written by Olivia Tinkler
After a challenging year of identity theft with the IRS, 2016 should be the start to many needed improvements taxpayers have been asking for. This 2016 filing season, the IRS has additional monetary resources to improve customer service and cybersecurity along with curbing identity theft. Congress approved the fiscal year 2016 omnibus spending bill which was signed in to law by President Obama in December. This bill allocates $290 million in additional funding to the IRS as compared to the 2015 budget. The focus of these funds are to improve customer service, tax-related identity theft and related fraud, and cybersecurity.
Lawmakers became aware of the customer service challenges at the IRS over the course of several hearings during 2015. IRS Commissioner John Koskinen and other officials said that the agency “had to do more with less.” Speaking in November, Koskinen said that without more funding, customer service would be worse in 2016.
With more than 60 percent of all calls to the IRS left unanswered during 2015 (according to the National Taxpayer Advocate, “NTA”), many taxpayers and professionals alike were left very frustrated. The NTA also reported that the average wait time to speak with an IRS employee stretched past 20 minutes with an increased use of the so-called “courtesy disconnects” in order to handle the overloaded phone lines. This was undoubtedly aggravating for the IRS reported 2.7 million taxpayers who were victims of identity theft for the 2014 filing year.
The 2016 omnibus spending bill authorizes more funding for 1-800 help line services for taxpayers. Congress directed the IRS to make improving telephone service a priority and to enhance response times.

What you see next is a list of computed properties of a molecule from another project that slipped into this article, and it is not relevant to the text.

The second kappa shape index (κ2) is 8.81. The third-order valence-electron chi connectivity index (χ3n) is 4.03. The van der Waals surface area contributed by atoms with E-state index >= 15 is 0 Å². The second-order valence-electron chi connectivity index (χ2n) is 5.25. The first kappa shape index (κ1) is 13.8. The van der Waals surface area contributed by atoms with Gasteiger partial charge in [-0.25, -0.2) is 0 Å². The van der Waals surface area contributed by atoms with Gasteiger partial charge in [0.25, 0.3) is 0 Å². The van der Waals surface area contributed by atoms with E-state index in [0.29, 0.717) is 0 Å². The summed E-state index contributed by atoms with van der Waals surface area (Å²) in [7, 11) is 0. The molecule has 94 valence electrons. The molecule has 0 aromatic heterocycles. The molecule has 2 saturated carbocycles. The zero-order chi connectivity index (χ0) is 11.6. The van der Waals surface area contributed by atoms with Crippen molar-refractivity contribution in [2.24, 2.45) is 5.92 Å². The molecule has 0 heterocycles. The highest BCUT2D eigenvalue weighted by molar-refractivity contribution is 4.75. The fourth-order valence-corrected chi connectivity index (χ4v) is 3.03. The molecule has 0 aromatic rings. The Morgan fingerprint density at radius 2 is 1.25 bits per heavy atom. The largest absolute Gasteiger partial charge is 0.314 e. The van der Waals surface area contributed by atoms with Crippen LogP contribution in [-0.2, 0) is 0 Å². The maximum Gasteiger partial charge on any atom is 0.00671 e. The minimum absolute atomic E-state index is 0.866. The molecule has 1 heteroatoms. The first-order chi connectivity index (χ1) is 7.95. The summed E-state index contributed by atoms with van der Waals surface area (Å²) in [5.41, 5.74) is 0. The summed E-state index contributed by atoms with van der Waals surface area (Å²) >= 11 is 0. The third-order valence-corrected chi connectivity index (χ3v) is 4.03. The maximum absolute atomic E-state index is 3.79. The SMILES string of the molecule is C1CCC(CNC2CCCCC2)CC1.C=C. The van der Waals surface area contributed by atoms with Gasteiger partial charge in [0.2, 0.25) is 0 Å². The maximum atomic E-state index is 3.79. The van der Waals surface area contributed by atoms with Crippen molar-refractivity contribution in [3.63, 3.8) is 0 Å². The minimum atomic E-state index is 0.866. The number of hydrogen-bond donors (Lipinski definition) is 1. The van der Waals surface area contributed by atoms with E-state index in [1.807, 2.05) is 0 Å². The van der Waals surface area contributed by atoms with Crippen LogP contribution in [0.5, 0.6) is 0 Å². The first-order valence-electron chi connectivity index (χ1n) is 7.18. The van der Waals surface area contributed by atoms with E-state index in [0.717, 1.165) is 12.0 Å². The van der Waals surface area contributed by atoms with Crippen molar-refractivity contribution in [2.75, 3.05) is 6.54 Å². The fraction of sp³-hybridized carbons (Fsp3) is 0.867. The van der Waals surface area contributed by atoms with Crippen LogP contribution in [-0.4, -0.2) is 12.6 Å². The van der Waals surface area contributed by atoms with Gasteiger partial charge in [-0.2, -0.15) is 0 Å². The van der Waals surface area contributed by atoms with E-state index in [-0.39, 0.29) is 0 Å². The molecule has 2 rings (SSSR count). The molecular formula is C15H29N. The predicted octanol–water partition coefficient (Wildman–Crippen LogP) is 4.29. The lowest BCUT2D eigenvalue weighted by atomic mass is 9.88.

Tax-related identity theft typically goes unnoticed until the taxpayer files their legitimate return and it is rejected by the IRS. The return is rejected because the criminal uses the personal identification information of a taxpayer (most of this information can be extracted from a W-2 alone) to file a return claiming a fraudulent refund. Typically, refund fraud occurs early in the filing season.
In response, the IRS has continuously upgraded its processing filters to uncover fraudulent returns. The agency has also partnered with state tax authorities and private sector tax software vendors and launched public education campaigns about tax-related identity theft. The FY 2016 omnibus authorizes more funding to improve the identification and prevention of tax-related identity theft and refund fraud.
If you would like to read tips on how to protect yourself from tax-related fraud, please visit the IRS Website – Identity Protection for valuable tips and suggestions.
The IRS has an online app called “Get Transcript” that enables taxpayers to obtain line-by-line return information. In 2015, the IRS acknowledged the fact that cybercriminals hacked and made quick use of this online service to commit fraud and file false returns.
The increase in the IRS’s budget aims to further protect taxpayers from this kind of criminal activity and ease as much pain and complication as possible during the filing season.
If you have any additional questions related to identity theft or other tax-related crimes, please contact our office at 417-881-0145; we would be delighted to make this tax season a little less stressful for you.